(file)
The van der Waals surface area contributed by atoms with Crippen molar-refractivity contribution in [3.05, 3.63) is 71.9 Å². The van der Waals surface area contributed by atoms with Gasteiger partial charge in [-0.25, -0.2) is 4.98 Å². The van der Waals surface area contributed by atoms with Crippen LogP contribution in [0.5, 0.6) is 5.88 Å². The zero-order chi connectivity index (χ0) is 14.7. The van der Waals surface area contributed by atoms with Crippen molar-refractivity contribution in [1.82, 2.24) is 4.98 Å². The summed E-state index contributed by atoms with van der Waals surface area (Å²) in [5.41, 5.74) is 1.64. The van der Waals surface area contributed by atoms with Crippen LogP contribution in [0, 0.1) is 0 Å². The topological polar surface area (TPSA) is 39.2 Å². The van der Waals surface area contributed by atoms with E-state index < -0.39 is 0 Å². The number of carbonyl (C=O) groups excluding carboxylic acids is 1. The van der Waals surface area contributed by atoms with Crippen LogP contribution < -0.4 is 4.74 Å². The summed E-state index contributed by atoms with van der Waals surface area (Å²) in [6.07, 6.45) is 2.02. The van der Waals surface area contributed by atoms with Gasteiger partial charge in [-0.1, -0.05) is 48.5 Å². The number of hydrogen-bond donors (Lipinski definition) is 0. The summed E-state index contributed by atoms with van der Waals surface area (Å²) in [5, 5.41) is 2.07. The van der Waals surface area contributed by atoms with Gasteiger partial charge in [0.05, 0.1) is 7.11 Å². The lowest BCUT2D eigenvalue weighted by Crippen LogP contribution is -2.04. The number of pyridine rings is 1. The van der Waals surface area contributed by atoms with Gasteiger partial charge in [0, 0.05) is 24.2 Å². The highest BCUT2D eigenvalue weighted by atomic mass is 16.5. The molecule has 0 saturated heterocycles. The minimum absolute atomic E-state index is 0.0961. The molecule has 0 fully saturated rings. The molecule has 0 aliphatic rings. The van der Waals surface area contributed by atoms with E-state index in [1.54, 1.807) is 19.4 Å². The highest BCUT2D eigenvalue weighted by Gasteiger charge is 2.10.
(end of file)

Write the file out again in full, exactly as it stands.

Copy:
The van der Waals surface area contributed by atoms with Crippen molar-refractivity contribution in [3.05, 3.63) is 71.9 Å². The van der Waals surface area contributed by atoms with Gasteiger partial charge in [-0.25, -0.2) is 4.98 Å². The van der Waals surface area contributed by atoms with Crippen LogP contribution in [0.5, 0.6) is 5.88 Å². The zero-order chi connectivity index (χ0) is 14.7. The van der Waals surface area contributed by atoms with Crippen molar-refractivity contribution in [1.82, 2.24) is 4.98 Å². The summed E-state index contributed by atoms with van der Waals surface area (Å²) in [5.41, 5.74) is 1.64. The van der Waals surface area contributed by atoms with Crippen LogP contribution in [0, 0.1) is 0 Å². The topological polar surface area (TPSA) is 39.2 Å². The van der Waals surface area contributed by atoms with E-state index < -0.39 is 0 Å². The number of carbonyl (C=O) groups excluding carboxylic acids is 1. The van der Waals surface area contributed by atoms with Crippen LogP contribution < -0.4 is 4.74 Å². The summed E-state index contributed by atoms with van der Waals surface area (Å²) in [6.07, 6.45) is 2.02. The van der Waals surface area contributed by atoms with Gasteiger partial charge in [-0.1, -0.05) is 48.5 Å². The number of hydrogen-bond donors (Lipinski definition) is 0. The summed E-state index contributed by atoms with van der Waals surface area (Å²) in [5, 5.41) is 2.07. The van der Waals surface area contributed by atoms with Gasteiger partial charge in [0.05, 0.1) is 7.11 Å². The lowest BCUT2D eigenvalue weighted by Crippen LogP contribution is -2.04. The number of pyridine rings is 1. The van der Waals surface area contributed by atoms with Gasteiger partial charge in [0, 0.05) is 24.2 Å². The highest BCUT2D eigenvalue weighted by atomic mass is 16.5. The molecule has 0 saturated heterocycles. The minimum absolute atomic E-state index is 0.0961. The molecule has 0 fully saturated rings. The molecule has 0 aliphatic rings. The van der Waals surface area contributed by atoms with E-state index in [1.54, 1.807) is 19.4 Å². The highest BCUT2D eigenvalue weighted by Gasteiger charge is 2.10.